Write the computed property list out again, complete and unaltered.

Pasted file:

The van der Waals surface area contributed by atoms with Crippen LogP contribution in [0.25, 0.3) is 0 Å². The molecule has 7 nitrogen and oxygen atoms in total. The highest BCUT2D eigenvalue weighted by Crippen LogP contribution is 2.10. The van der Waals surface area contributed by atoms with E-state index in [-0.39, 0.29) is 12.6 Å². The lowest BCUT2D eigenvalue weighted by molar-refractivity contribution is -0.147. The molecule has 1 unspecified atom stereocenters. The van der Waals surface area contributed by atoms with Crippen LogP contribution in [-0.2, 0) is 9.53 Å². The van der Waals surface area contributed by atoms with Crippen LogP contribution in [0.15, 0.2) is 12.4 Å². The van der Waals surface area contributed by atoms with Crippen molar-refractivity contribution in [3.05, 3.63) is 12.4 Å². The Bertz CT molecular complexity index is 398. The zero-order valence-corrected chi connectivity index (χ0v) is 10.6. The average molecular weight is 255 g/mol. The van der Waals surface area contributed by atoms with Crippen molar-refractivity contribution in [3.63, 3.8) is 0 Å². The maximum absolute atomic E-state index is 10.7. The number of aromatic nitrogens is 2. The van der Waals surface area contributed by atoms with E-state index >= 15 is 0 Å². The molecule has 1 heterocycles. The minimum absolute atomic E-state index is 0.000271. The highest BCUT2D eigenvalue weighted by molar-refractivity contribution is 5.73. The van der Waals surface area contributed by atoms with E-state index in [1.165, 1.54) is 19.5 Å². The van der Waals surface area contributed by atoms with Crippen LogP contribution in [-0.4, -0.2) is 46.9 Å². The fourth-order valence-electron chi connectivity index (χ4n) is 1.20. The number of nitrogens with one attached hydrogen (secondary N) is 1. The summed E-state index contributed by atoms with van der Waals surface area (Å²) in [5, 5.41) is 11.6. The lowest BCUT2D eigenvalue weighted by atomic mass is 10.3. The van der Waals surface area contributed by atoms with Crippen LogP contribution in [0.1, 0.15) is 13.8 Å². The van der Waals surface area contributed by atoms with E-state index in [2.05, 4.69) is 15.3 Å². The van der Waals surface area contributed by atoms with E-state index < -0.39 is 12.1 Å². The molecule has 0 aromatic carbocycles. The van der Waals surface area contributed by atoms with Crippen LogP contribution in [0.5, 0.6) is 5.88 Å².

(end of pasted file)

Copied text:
The van der Waals surface area contributed by atoms with Crippen LogP contribution in [0.25, 0.3) is 0 Å². The molecule has 7 nitrogen and oxygen atoms in total. The highest BCUT2D eigenvalue weighted by Crippen LogP contribution is 2.10. The van der Waals surface area contributed by atoms with E-state index in [-0.39, 0.29) is 12.6 Å². The lowest BCUT2D eigenvalue weighted by molar-refractivity contribution is -0.147. The molecule has 1 unspecified atom stereocenters. The van der Waals surface area contributed by atoms with Crippen LogP contribution in [-0.2, 0) is 9.53 Å². The van der Waals surface area contributed by atoms with Crippen LogP contribution in [0.15, 0.2) is 12.4 Å². The van der Waals surface area contributed by atoms with Crippen molar-refractivity contribution in [3.05, 3.63) is 12.4 Å². The Bertz CT molecular complexity index is 398. The zero-order valence-corrected chi connectivity index (χ0v) is 10.6. The average molecular weight is 255 g/mol. The van der Waals surface area contributed by atoms with Crippen molar-refractivity contribution in [3.63, 3.8) is 0 Å². The maximum absolute atomic E-state index is 10.7. The number of aromatic nitrogens is 2. The van der Waals surface area contributed by atoms with E-state index >= 15 is 0 Å². The molecule has 1 heterocycles. The minimum absolute atomic E-state index is 0.000271. The highest BCUT2D eigenvalue weighted by molar-refractivity contribution is 5.73. The van der Waals surface area contributed by atoms with E-state index in [1.165, 1.54) is 19.5 Å². The van der Waals surface area contributed by atoms with Crippen LogP contribution in [-0.4, -0.2) is 46.9 Å². The fourth-order valence-electron chi connectivity index (χ4n) is 1.20. The number of nitrogens with one attached hydrogen (secondary N) is 1. The summed E-state index contributed by atoms with van der Waals surface area (Å²) in [5, 5.41) is 11.6. The lowest BCUT2D eigenvalue weighted by atomic mass is 10.3. The van der Waals surface area contributed by atoms with Crippen LogP contribution in [0.1, 0.15) is 13.8 Å². The van der Waals surface area contributed by atoms with E-state index in [2.05, 4.69) is 15.3 Å². The van der Waals surface area contributed by atoms with E-state index < -0.39 is 12.1 Å². The molecule has 0 aromatic carbocycles. The van der Waals surface area contributed by atoms with Crippen LogP contribution in [0.5, 0.6) is 5.88 Å².